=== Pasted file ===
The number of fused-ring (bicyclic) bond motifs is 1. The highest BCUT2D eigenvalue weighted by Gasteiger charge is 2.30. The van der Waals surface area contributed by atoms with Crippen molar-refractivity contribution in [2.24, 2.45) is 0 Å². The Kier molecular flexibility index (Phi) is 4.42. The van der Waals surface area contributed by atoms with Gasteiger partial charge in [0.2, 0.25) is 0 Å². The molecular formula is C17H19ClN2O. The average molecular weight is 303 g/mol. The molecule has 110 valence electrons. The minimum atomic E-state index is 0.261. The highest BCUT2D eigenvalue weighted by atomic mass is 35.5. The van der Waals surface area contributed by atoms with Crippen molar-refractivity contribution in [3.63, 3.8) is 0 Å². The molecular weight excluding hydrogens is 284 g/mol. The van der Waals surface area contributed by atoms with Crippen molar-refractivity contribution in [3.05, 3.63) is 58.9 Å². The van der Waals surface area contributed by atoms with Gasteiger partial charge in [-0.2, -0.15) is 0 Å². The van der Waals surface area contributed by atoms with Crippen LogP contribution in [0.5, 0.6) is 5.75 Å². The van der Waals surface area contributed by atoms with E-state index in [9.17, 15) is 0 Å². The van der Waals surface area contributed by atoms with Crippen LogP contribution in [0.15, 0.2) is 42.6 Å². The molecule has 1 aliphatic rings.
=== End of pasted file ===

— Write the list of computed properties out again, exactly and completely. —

The number of fused-ring (bicyclic) bond motifs is 1. The highest BCUT2D eigenvalue weighted by Gasteiger charge is 2.30. The van der Waals surface area contributed by atoms with Crippen molar-refractivity contribution in [2.24, 2.45) is 0 Å². The Kier molecular flexibility index (Phi) is 4.42. The van der Waals surface area contributed by atoms with Gasteiger partial charge in [0.2, 0.25) is 0 Å². The molecular formula is C17H19ClN2O. The average molecular weight is 303 g/mol. The molecule has 110 valence electrons. The minimum atomic E-state index is 0.261. The highest BCUT2D eigenvalue weighted by atomic mass is 35.5. The van der Waals surface area contributed by atoms with Crippen molar-refractivity contribution in [3.63, 3.8) is 0 Å². The molecular weight excluding hydrogens is 284 g/mol. The van der Waals surface area contributed by atoms with Crippen molar-refractivity contribution in [3.05, 3.63) is 58.9 Å². The van der Waals surface area contributed by atoms with Gasteiger partial charge in [-0.2, -0.15) is 0 Å². The van der Waals surface area contributed by atoms with Crippen LogP contribution in [0.5, 0.6) is 5.75 Å². The van der Waals surface area contributed by atoms with E-state index in [9.17, 15) is 0 Å². The van der Waals surface area contributed by atoms with Crippen LogP contribution in [0.15, 0.2) is 42.6 Å². The molecule has 1 aliphatic rings.